On the morning of March 26, 1912, the Jed coal mine in West Virginia exploded. In a flash, methane gas ignited and 81 miners lost their lives. From this tragedy, mine engineer John T. Ryan Sr. had an epiphany: “If I could spend my life doing what I can to lessen the likelihood of the occurrence of such terrible disasters, I shall feel in the end that my life had been well spent.”

Ryan recruited colleague George H. Deike to help realize his vision. Recognizing the importance of dependable, safe mining equipment, they went straight to one of the country’s great thinkers: Thomas Edison. The brilliant inventor helped Ryan and Deike create a battery-powered headlamp that would help prevent methane-related explosions caused by open-flame lamps. Over the next 25 years, that invention would reduce mine explosions by an astounding 75 percent. Of all his inventions, this was the one that did the most for humanity, Edison would later say.

Today, the company that Ryan and Deike founded—now known as MSA Safety Inc. and based in Cranberry Township, PA—manufactures safety equipment for a variety of industries, such as construction, the military, fire departments, and chemical, oil, and gas production. Only a small portion of its current catalog involves mining-related products.

Many MSA products integrate a combination of electronics, mechanical systems and advanced materials to protect users against hazardous or life-threatening situations. MSA’s core products include self-contained breathing apparatus, fixed gas and flame detection systems, portable gas detection instruments, industrial head protection products, fire and rescue helmets, and fall protection devices.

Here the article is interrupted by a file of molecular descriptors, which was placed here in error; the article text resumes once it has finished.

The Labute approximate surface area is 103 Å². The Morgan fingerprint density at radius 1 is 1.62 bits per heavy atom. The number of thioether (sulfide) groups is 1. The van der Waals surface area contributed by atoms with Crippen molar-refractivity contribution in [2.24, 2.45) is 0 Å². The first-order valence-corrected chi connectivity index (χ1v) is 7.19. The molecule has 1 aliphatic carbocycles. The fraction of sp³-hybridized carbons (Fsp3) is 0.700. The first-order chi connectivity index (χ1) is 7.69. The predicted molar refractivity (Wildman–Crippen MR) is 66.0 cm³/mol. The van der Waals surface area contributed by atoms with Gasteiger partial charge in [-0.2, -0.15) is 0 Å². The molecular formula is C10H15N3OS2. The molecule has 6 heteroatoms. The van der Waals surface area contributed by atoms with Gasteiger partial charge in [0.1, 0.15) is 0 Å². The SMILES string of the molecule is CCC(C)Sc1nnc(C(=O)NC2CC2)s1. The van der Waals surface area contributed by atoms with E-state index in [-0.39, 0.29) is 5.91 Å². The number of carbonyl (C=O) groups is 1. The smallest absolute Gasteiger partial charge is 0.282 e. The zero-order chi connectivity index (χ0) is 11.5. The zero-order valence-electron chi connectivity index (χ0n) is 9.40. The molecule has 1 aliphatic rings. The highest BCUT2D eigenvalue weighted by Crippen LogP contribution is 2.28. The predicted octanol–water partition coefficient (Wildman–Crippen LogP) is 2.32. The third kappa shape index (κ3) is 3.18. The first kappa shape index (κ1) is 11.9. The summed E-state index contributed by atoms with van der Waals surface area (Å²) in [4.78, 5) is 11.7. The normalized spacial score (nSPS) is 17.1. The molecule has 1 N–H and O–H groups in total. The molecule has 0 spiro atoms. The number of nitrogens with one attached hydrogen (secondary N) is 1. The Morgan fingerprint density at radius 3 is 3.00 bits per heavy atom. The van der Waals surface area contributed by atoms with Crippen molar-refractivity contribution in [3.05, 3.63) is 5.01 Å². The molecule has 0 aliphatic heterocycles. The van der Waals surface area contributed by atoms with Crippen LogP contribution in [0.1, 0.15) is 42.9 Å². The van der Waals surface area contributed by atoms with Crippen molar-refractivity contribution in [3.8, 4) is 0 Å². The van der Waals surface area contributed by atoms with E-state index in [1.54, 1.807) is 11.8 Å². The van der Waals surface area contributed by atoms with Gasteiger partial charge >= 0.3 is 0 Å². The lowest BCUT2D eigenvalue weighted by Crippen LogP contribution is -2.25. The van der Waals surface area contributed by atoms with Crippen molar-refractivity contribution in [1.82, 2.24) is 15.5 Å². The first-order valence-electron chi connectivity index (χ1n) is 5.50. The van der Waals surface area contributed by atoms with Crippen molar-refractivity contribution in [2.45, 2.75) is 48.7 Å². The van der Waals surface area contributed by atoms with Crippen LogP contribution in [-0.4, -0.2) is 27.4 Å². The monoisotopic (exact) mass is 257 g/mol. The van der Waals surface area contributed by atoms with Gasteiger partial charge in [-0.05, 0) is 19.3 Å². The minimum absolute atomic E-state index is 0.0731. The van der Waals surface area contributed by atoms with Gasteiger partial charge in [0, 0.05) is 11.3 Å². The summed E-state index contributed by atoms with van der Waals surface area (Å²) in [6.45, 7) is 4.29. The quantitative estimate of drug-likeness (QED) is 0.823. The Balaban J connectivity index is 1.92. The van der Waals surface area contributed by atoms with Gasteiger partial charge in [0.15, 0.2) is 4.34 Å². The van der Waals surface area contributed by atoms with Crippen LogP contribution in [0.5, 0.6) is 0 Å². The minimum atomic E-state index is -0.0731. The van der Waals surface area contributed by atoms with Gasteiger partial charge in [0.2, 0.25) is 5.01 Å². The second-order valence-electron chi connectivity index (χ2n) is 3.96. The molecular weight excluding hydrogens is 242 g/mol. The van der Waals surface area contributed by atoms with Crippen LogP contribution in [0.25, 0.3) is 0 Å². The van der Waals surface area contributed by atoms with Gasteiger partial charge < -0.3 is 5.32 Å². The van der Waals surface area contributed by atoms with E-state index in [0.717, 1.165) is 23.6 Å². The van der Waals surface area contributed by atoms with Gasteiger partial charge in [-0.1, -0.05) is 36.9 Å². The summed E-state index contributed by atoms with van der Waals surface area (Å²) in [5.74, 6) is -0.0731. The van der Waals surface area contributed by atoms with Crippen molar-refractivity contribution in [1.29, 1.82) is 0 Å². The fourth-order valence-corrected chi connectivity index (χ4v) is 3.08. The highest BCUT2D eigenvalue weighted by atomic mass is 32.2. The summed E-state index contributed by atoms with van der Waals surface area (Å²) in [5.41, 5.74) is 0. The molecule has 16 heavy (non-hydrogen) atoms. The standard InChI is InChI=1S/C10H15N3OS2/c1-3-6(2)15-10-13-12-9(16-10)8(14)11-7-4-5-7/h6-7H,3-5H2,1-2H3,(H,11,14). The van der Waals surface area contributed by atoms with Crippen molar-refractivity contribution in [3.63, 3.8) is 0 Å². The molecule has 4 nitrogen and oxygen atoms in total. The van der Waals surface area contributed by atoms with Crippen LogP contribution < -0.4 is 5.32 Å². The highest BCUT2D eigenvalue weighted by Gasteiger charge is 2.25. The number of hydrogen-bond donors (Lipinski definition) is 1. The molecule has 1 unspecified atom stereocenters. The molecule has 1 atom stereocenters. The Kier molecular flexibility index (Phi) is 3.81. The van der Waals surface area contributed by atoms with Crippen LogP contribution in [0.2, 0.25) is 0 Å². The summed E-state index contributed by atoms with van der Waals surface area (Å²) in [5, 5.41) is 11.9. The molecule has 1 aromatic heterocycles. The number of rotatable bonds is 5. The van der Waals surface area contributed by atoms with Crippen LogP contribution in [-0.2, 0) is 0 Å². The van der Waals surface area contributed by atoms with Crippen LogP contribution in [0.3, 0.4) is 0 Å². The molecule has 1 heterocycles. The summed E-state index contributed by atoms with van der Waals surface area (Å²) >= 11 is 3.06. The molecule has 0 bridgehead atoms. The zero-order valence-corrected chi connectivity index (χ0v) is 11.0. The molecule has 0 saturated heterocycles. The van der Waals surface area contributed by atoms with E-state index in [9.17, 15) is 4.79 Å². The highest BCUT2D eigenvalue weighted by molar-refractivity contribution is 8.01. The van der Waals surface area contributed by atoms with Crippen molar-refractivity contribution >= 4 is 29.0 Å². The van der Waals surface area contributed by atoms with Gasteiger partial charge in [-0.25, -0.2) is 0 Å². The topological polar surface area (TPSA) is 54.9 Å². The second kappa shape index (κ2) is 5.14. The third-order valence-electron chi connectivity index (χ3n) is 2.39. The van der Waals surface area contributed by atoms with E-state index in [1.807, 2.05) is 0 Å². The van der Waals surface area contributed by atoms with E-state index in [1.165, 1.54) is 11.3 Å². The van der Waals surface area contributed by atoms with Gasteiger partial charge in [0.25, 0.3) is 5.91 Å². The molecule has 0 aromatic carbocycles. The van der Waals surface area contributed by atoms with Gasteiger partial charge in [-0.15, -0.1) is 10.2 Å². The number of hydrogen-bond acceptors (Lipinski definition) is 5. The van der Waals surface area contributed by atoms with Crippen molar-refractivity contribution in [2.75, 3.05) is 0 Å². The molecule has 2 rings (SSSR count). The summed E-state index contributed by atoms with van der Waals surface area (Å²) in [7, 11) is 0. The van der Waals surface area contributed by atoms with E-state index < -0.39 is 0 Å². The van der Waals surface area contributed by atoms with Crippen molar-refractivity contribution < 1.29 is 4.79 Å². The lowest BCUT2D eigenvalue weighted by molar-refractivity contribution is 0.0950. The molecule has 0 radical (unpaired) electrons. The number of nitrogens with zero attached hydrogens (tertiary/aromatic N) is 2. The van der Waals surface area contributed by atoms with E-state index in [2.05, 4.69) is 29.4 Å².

MSA manufacturing plant

MSA manufactures safety equipment for a variety of industries, such as construction, the military, fire departments, and chemical, oil, and gas production. Photo courtesy MSA Safety Inc.

Since the turn of the 21st century, MSA has seen record sales. But, like most manufacturers, MSA has been affected by supply chain issues following the pandemic. To address these challenges, the company has implemented new technologies and strategies to maximize supply chain value and efficiency.

Many MSA offerings are configurable products that are assembled to meet the unique needs and preferences of customers. MSA defines this manufacturing strategy as assemble-to-order (ATO). While ATO helps MSA meet customer demands, it also comes with various supply chain challenges, such as forecasting configurable options, lead-time extensions, and single-sourced components. But, the processes that MSA had been using to cope with such challenges are no longer effective in the new, post-pandemic state of the supply chain.

“Consignment programs that used to be effective just don’t work in this environment, and we’ve had to learn to adapt and make changes,” says Eric Blanton, MSA’s global purchasing manager. “It was apparent that if we continued to use certain legacy processes, our inventory visibility would become static in this new environment, and that would present a new set of challenges.”


Many MSA products integrate a combination of electronics, mechanical systems and advanced materials to protect users against hazardous situations. Photo courtesy MSA Safety Inc.

Augmenting ERP

Although ERP systems have historically been great for housing large sets of data, the increased complexity and globalization of modern supply chains have decreased the value of legacy technology.